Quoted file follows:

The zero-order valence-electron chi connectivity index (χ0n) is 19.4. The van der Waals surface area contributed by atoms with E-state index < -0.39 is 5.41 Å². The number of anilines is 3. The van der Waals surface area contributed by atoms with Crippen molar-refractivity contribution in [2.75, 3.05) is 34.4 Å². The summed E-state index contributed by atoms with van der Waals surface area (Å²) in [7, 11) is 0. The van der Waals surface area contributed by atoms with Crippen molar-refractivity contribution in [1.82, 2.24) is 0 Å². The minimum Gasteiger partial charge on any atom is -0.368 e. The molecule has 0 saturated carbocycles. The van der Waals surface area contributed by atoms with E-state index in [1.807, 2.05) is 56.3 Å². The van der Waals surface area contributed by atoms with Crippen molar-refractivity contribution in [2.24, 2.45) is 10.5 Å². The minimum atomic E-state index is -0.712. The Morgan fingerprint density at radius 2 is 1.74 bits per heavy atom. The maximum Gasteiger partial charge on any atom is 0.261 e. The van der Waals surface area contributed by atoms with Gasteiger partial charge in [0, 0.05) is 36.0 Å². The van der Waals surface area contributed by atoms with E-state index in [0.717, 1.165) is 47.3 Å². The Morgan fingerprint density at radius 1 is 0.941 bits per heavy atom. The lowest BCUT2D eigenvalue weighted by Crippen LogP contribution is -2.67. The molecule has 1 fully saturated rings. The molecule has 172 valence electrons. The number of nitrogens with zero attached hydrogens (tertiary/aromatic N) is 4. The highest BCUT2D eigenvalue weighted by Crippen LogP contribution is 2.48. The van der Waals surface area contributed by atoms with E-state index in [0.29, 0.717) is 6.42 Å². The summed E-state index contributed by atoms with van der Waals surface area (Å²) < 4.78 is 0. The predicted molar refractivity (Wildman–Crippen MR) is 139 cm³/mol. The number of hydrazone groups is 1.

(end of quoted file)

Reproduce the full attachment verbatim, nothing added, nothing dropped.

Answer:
The zero-order valence-electron chi connectivity index (χ0n) is 19.4. The van der Waals surface area contributed by atoms with E-state index < -0.39 is 5.41 Å². The number of anilines is 3. The van der Waals surface area contributed by atoms with Crippen molar-refractivity contribution in [2.75, 3.05) is 34.4 Å². The summed E-state index contributed by atoms with van der Waals surface area (Å²) in [7, 11) is 0. The van der Waals surface area contributed by atoms with Crippen molar-refractivity contribution in [1.82, 2.24) is 0 Å². The minimum Gasteiger partial charge on any atom is -0.368 e. The molecule has 0 saturated carbocycles. The van der Waals surface area contributed by atoms with E-state index in [1.807, 2.05) is 56.3 Å². The van der Waals surface area contributed by atoms with Crippen molar-refractivity contribution in [2.24, 2.45) is 10.5 Å². The minimum atomic E-state index is -0.712. The Morgan fingerprint density at radius 2 is 1.74 bits per heavy atom. The maximum Gasteiger partial charge on any atom is 0.261 e. The van der Waals surface area contributed by atoms with Gasteiger partial charge in [0, 0.05) is 36.0 Å². The van der Waals surface area contributed by atoms with E-state index in [0.717, 1.165) is 47.3 Å². The Morgan fingerprint density at radius 1 is 0.941 bits per heavy atom. The lowest BCUT2D eigenvalue weighted by Crippen LogP contribution is -2.67. The molecule has 1 fully saturated rings. The molecule has 172 valence electrons. The number of nitrogens with zero attached hydrogens (tertiary/aromatic N) is 4. The highest BCUT2D eigenvalue weighted by Crippen LogP contribution is 2.48. The van der Waals surface area contributed by atoms with E-state index in [0.29, 0.717) is 6.42 Å². The summed E-state index contributed by atoms with van der Waals surface area (Å²) < 4.78 is 0. The predicted molar refractivity (Wildman–Crippen MR) is 139 cm³/mol. The number of hydrazone groups is 1.